Perrone and his lawyers fear the case could drag out for years and force Perrone into mandatory retirement when he turns 75 in three years.
“There is no reasonable explanation as to why Fr. Perrone was not put back in his parish or at a minimum given a fair Canonical trial by now,” said Perrone’s lawyer, Christopher Kolomjec. “He has been removed for one year and two months. It’s not fair. It’s not just. And it’s certainly not moral.”
Kolomjec said he can’t understand why the archdiocese is “insisting” on a church law trial given that the whole case against Perrone was based on the report of a detective who has now agreed to pay $125,000 “for defaming him.” He argues that the detective couldn’t find anyone to corroborate the man’s molestation claims against Perrone, and stressed that “more than 70 altar boys have come forward in support of Father Perrone.”
“The very witnesses identified by the accuser that were supposed to collaborate his claim denied any wrongdoing by Fr. Perrone,” Kolomjec said. “A man was wrongly accused. And just because that man is a Catholic priest does not mean he is not innocent or hasn’t been railroaded.”
Detective ‘didn’t do anything wrong’
One month after he was suspended, Perrone sued Macomb County Sheriff’s Detective Sgt. Nancy LePage, whose sodomy claim was cited in the official church document that was used to remove him.
According to LePage’s reports, a 54-year-old man had alleged Perrone started grooming him when he was 13 while he was an altar boy at St. Peter Catholic Church in Mount Clemens.
The man alleged that Perrone had groped him during swim parties, served minors wine, had boys stay overnight in the rectory and took him and another boy on a private camping trip, police and church records reviewed by the Free Press say. These allegations surfaced in 2018, after the man’s wife called an archdiocese hotline and said her husband had been abused by his priest 40 years earlier.
An investigation followed, though over time the accuser, who has mental health issues, would change his story multiple times. He started out saying he was raped, but for reasons unknown, he took back that claim and has said there was groping and fondling only.
Macomb County chief attorney John Schapka, who represented LePage in the defamation suit, said there “was no wrongdoing” by LePage.
“She did not do anything wrong,” Schapka said. “There was a victim who made representations to her. And just like every other police investigation, where they write down what they’re told — that’s it.That’s what happened here. And the victim later changed his mind, for whatever reason.”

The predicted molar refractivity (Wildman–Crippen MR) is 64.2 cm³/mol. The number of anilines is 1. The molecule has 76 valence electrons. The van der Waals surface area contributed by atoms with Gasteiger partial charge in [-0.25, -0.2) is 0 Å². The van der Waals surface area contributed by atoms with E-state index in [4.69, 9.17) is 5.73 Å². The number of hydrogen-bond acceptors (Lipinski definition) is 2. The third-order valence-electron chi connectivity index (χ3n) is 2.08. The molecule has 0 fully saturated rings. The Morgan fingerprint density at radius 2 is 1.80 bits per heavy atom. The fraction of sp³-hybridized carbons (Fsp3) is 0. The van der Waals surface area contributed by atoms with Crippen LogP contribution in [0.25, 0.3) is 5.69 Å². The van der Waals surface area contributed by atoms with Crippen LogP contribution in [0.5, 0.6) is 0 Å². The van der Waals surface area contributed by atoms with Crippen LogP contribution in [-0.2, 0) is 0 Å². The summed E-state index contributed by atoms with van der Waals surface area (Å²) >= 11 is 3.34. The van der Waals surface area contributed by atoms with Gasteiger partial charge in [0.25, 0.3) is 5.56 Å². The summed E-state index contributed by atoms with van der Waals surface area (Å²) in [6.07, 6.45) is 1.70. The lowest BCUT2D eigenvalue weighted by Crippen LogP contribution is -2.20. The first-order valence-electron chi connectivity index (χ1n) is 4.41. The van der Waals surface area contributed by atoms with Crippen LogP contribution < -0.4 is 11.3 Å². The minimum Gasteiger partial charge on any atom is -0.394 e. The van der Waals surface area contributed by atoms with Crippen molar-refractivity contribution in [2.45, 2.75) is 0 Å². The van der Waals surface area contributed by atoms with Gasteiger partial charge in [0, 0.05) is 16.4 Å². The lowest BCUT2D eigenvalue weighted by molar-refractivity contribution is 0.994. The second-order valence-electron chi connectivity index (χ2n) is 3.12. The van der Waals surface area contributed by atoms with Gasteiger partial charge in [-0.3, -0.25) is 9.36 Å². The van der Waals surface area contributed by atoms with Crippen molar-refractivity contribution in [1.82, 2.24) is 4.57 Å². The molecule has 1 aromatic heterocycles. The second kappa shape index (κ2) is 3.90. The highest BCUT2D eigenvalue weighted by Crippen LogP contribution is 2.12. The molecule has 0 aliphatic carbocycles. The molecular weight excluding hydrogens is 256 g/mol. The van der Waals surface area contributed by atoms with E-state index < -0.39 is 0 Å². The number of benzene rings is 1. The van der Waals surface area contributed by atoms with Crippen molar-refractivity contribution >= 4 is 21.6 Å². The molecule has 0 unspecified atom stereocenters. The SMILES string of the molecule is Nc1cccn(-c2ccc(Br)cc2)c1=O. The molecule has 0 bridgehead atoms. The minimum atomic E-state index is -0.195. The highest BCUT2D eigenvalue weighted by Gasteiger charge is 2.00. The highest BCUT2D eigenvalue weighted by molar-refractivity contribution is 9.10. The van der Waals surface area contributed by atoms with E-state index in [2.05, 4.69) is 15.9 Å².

As for the sodomy claim, Schapka said: “I’m very confident that Nancy didn’t lie about this … She never admitted any wrongdoing. There is no wrongdoing.”
So why settle the case and not go to trial instead?
Schapka said the county agreed to the $125,000 settlement “to avoid the possibility” of paying even more down the road. If Perrone won his case at trial, there could have been a hefty jury verdict to pay out, plus Perrone’s attorney fees.
“It was a tactical decision,” said Schapka, adding a check will go out to Perrone in the next few weeks.
As for whether LePage is facing any discipline for costing Macomb County taxpayers $125,000, Schapka said her job is safe.
“There are no personnel issues. There are never going to be personnel issues,” Schapka said. “She’s an outstanding and dedicated detective who specializes in child sex crimes.”
‘A long, slow wait’
Like the rest of the world, Perrone’s life has been sidelined by the pandemic.
The COVID-19 crisis shut down the courts and impacted the Vatican as the virus pounded Italy.
Meanwhile, at his home in Warren, Perrone is patiently waiting for change, or at least a sign from the church that he may soon be returned to his east side parish. He believes he has cleared his name by exposing what he calls “malice” by a detective who for reasons unclear to him, tried to frame him for a crime he says he never committed.
“She was the one who the archdiocese was relying on for a recommendation to remove me from the priesthood,” Perrone said, adding the $125,000 settlement should send a strong message to the archdiocese.
As Perrone’s lawyers have argued, the settlement was recommended by a three-person panel made up of lawyers who heard both sides of the case and unanimously agreed that Perrone deserved $125,000 compensation.
Both sides agreed to the amount.
That recommendation, Perrone said, gives the archdiocese “a perfect out to reinstate me and say, ‘This has all been a mistake. This is unfortunate. We understand what happened here.’ “
But that hasn’t happened. And there’s no telling if or when a reinstatement decision will be made.
“It’s been a long, slow wait,” Perrone said. “I’ve been ousted from my parish for 13 months, and I’m very anxious to get back.”
Contact Tresa Baldas: firstname.lastname@example.org.